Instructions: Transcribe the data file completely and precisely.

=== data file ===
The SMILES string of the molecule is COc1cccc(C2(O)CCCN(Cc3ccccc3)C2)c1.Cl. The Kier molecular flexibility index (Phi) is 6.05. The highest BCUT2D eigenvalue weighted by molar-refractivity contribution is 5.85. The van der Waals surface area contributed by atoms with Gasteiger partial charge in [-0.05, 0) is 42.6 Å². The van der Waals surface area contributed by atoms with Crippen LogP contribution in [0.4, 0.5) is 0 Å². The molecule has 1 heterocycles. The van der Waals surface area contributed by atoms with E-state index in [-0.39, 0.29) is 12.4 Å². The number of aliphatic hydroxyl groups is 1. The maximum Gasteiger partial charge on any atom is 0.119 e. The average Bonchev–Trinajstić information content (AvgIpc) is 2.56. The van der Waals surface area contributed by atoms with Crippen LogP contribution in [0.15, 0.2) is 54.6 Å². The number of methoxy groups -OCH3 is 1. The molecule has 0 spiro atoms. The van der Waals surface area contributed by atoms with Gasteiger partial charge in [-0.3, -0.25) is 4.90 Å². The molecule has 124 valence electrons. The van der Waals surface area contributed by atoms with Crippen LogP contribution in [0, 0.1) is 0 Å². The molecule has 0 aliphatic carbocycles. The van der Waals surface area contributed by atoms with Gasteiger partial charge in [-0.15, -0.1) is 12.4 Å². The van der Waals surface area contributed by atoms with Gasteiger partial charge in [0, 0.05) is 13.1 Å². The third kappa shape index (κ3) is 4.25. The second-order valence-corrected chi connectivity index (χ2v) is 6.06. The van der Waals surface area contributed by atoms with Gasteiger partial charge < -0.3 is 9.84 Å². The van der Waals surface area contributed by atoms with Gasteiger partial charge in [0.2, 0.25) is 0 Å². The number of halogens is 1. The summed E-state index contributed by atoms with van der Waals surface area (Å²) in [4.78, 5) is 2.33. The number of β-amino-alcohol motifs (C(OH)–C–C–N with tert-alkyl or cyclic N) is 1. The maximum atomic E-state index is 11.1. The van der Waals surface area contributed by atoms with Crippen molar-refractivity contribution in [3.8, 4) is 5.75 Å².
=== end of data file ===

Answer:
The SMILES string of the molecule is COc1cccc(C2(O)CCCN(Cc3ccccc3)C2)c1.Cl. The Kier molecular flexibility index (Phi) is 6.05. The highest BCUT2D eigenvalue weighted by molar-refractivity contribution is 5.85. The van der Waals surface area contributed by atoms with Gasteiger partial charge in [-0.05, 0) is 42.6 Å². The van der Waals surface area contributed by atoms with Crippen LogP contribution in [0.4, 0.5) is 0 Å². The molecule has 1 heterocycles. The van der Waals surface area contributed by atoms with E-state index in [-0.39, 0.29) is 12.4 Å². The number of aliphatic hydroxyl groups is 1. The maximum Gasteiger partial charge on any atom is 0.119 e. The average Bonchev–Trinajstić information content (AvgIpc) is 2.56. The van der Waals surface area contributed by atoms with Crippen LogP contribution in [0.15, 0.2) is 54.6 Å². The number of methoxy groups -OCH3 is 1. The molecule has 0 spiro atoms. The van der Waals surface area contributed by atoms with Gasteiger partial charge in [-0.3, -0.25) is 4.90 Å². The molecule has 124 valence electrons. The van der Waals surface area contributed by atoms with Crippen LogP contribution in [0, 0.1) is 0 Å². The molecule has 0 aliphatic carbocycles. The van der Waals surface area contributed by atoms with Gasteiger partial charge in [-0.15, -0.1) is 12.4 Å². The van der Waals surface area contributed by atoms with Gasteiger partial charge in [0, 0.05) is 13.1 Å². The third kappa shape index (κ3) is 4.25. The second-order valence-corrected chi connectivity index (χ2v) is 6.06. The van der Waals surface area contributed by atoms with Gasteiger partial charge < -0.3 is 9.84 Å². The van der Waals surface area contributed by atoms with Gasteiger partial charge in [0.2, 0.25) is 0 Å². The number of halogens is 1. The summed E-state index contributed by atoms with van der Waals surface area (Å²) in [4.78, 5) is 2.33. The number of β-amino-alcohol motifs (C(OH)–C–C–N with tert-alkyl or cyclic N) is 1. The maximum atomic E-state index is 11.1. The van der Waals surface area contributed by atoms with Crippen molar-refractivity contribution in [3.8, 4) is 5.75 Å².